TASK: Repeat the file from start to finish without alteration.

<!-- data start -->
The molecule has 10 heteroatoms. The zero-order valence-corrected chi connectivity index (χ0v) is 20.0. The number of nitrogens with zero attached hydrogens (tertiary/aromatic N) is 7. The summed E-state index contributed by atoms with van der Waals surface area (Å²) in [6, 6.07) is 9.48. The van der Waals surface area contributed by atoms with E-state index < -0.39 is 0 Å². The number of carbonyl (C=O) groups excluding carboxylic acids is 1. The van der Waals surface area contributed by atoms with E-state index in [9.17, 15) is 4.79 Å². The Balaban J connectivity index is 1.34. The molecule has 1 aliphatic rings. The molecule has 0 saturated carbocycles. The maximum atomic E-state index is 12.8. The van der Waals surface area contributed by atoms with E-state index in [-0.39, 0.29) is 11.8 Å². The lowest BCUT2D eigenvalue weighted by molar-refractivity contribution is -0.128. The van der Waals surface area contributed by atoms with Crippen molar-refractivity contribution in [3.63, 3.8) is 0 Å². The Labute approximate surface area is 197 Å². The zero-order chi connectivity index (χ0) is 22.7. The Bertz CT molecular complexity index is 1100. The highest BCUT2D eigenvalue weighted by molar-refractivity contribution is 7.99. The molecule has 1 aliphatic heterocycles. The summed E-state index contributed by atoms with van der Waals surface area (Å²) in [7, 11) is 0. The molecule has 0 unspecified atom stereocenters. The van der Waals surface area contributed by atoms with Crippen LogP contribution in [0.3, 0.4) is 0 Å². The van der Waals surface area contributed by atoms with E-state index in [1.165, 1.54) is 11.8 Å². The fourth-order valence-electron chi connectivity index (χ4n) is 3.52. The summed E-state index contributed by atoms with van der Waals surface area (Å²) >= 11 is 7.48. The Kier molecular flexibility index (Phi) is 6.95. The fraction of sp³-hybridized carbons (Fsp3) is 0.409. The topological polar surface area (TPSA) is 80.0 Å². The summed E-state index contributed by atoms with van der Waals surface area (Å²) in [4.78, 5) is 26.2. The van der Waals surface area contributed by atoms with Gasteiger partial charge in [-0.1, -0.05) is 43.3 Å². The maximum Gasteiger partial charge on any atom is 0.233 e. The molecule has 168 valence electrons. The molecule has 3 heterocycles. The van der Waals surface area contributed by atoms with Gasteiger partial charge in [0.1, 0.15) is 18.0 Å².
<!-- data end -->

The molecule has 10 heteroatoms. The zero-order valence-corrected chi connectivity index (χ0v) is 20.0. The number of nitrogens with zero attached hydrogens (tertiary/aromatic N) is 7. The summed E-state index contributed by atoms with van der Waals surface area (Å²) in [6, 6.07) is 9.48. The van der Waals surface area contributed by atoms with E-state index < -0.39 is 0 Å². The number of carbonyl (C=O) groups excluding carboxylic acids is 1. The van der Waals surface area contributed by atoms with E-state index in [9.17, 15) is 4.79 Å². The Balaban J connectivity index is 1.34. The molecule has 1 aliphatic rings. The molecule has 0 saturated carbocycles. The maximum atomic E-state index is 12.8. The van der Waals surface area contributed by atoms with E-state index in [-0.39, 0.29) is 11.8 Å². The lowest BCUT2D eigenvalue weighted by molar-refractivity contribution is -0.128. The van der Waals surface area contributed by atoms with Crippen molar-refractivity contribution in [3.63, 3.8) is 0 Å². The Labute approximate surface area is 197 Å². The zero-order chi connectivity index (χ0) is 22.7. The Bertz CT molecular complexity index is 1100. The highest BCUT2D eigenvalue weighted by molar-refractivity contribution is 7.99. The molecule has 1 aliphatic heterocycles. The summed E-state index contributed by atoms with van der Waals surface area (Å²) in [7, 11) is 0. The molecule has 0 unspecified atom stereocenters. The van der Waals surface area contributed by atoms with Crippen LogP contribution in [0.3, 0.4) is 0 Å². The van der Waals surface area contributed by atoms with E-state index in [1.165, 1.54) is 11.8 Å². The fourth-order valence-electron chi connectivity index (χ4n) is 3.52. The summed E-state index contributed by atoms with van der Waals surface area (Å²) >= 11 is 7.48. The Kier molecular flexibility index (Phi) is 6.95. The fraction of sp³-hybridized carbons (Fsp3) is 0.409. The topological polar surface area (TPSA) is 80.0 Å². The summed E-state index contributed by atoms with van der Waals surface area (Å²) in [4.78, 5) is 26.2. The van der Waals surface area contributed by atoms with Gasteiger partial charge in [-0.1, -0.05) is 43.3 Å². The maximum Gasteiger partial charge on any atom is 0.233 e. The molecule has 168 valence electrons. The molecule has 3 heterocycles. The van der Waals surface area contributed by atoms with Gasteiger partial charge in [0.1, 0.15) is 18.0 Å².